Trucks carried more U.S. freight by value with North American Free Trade Agreement (NAFTA) partners Canada and Mexico in April 2016 compared to April 2015 but declines in all other freight modes led to a 3.2 percent decrease to $90.4 billion in the total current dollar value of cross-border freight. April was the 16th consecutive month that the value of U.S.-NAFTA Freight declined from the same month of the previous year, according to the TransBorder Freight Data released today by the U.S. Department of Transportation’s Bureau of Transportation Statistics (BTS).
Freight by mode
The value of commodities moving by truck increased 0.8 percent as the value of incoming freight from Mexico (up 6.5 percent) and Canada (up 3.0 percent) exceeded the 3.6 percent decrease in shipments from the U.S. The value of freight carried on other modes declined: rail 3.4 percent; air 10.4 percent; vessel 26.4 percent; and pipeline 30.5 percent. A drop in the price of crude oil played a key role in the large declines in the dollar value of products shipped by vessel and pipeline. Crude oil (a component of mineral fuels) comprises a large share of the commodities carried by these modes. Average monthly prices for crude petroleum and refined fuel are available from the U.S. Energy Information Administration.
Trucks carried 66.8 percent of U.S.-NAFTA freight and continued to be the most heavily utilized mode for moving goods to and from both U.S.-NAFTA partners. Trucks accounted for $31.4 billion of the $47.6 billion of imports (65.9 percent) and $29.0 billion of the $42.8 billion of exports (67.8 percent).
Rail remained the second largest mode by value, moving 15.6 percent of all U.S.-NAFTA freight, followed by vessel, 5.0 percent; air, 3.8 percent; and pipeline, 3.7 percent. The surface transportation modes of truck, rail and pipeline carried 86.0 percent of the total value of U.S.-NAFTA freight flows.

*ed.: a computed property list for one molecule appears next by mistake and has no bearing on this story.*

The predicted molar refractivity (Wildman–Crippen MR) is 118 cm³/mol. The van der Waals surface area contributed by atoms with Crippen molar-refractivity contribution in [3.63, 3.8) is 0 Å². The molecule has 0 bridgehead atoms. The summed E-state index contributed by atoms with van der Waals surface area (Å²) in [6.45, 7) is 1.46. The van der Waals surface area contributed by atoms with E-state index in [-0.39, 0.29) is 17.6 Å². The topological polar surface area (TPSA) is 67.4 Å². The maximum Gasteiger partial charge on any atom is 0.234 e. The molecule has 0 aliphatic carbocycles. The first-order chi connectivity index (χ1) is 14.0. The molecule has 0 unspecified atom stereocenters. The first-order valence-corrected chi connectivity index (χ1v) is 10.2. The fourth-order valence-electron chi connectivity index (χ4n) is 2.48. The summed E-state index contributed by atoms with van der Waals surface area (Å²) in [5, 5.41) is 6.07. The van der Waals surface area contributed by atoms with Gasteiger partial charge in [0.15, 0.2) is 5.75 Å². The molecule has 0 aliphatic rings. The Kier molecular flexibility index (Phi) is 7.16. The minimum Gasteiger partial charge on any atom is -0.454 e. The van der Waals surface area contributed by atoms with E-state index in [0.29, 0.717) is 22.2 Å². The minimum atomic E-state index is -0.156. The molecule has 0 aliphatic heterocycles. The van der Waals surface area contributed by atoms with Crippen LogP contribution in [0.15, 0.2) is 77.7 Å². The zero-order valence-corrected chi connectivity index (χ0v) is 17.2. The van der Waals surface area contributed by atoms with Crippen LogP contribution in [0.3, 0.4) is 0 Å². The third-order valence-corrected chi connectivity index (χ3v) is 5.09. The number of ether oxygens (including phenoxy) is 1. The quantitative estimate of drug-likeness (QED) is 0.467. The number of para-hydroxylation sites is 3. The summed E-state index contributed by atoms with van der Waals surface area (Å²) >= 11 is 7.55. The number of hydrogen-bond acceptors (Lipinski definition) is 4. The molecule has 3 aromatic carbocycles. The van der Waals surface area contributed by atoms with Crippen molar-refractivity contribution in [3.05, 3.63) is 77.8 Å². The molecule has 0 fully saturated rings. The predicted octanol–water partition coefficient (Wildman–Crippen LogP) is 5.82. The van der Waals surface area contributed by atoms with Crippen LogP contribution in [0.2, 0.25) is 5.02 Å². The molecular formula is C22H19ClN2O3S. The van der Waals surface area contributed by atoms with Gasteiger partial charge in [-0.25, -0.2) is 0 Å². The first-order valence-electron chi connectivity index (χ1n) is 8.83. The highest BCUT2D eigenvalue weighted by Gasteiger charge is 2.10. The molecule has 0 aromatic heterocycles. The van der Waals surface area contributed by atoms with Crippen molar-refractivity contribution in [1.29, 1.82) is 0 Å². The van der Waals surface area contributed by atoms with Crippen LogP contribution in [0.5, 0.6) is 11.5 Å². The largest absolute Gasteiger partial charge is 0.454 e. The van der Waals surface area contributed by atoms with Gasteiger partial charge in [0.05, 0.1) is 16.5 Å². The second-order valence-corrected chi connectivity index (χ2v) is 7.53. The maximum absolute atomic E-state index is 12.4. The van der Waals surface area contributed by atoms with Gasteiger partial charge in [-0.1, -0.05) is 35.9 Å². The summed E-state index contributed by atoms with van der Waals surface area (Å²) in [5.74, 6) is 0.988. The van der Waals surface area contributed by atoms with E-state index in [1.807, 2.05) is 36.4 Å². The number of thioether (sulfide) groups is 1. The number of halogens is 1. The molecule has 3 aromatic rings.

From April 2015 to April 2016, the value of U.S.-Canada freight flows fell 6.0 percent to $45.9 billion as all modes of transportation carried a lower value of U.S.-Canada freight than a year earlier.
Lower crude oil prices contributed to a year-over-year decrease in the value of freight moved between the U.S. and Canada. Crude oil is a large share of freight carried by pipeline and vessel, which were down 31.2 percent and 45.1 percent respectively year-over-year.
Trucks carried 60.8 percent of the value of the freight to and from Canada. Rail carried 17.0 percent followed by pipeline, 6.7 percent; air, 4.7 percent; and vessel, 3.1 percent. The surface transportation modes of truck, rail and pipeline carried 84.5 percent of the value of total U.S.-Canada freight flows.
From April 2015 to April 2016, the value of U.S.-Mexico freight fell 0.1 percent to $44.5 billion as all modes of transportation except truck carried a lower value of U.S.-Mexico freight than a year earlier. Freight carried by truck increased 2.8 percent, primarily because of an increase in shipments of machinery, computers, and parts. Rail freight value declined 1.1 percent. Vessel freight value declined 12.3 percent and pipeline freight value dropped by 21.4 percent, both due mainly to lower crude oil prices. Air freight value decreased by 22.3 percent..
Trucks carried 73.0 percent of the value of freight to and from Mexico. Rail carried 14.1 percent followed by vessel, 6.8 percent; air, 2.7 percent; and pipeline, 0.6 percent. The surface transportation modes of truck, rail and pipeline carried 87.7 percent of the value of total U.S.-Mexico freight flows.
See BTS Transborder Statistics Release for summary tables and additional data. See North American Transborder Freight Data on the BTS website for additional data for surface modes since 1995 and all modes since 2004.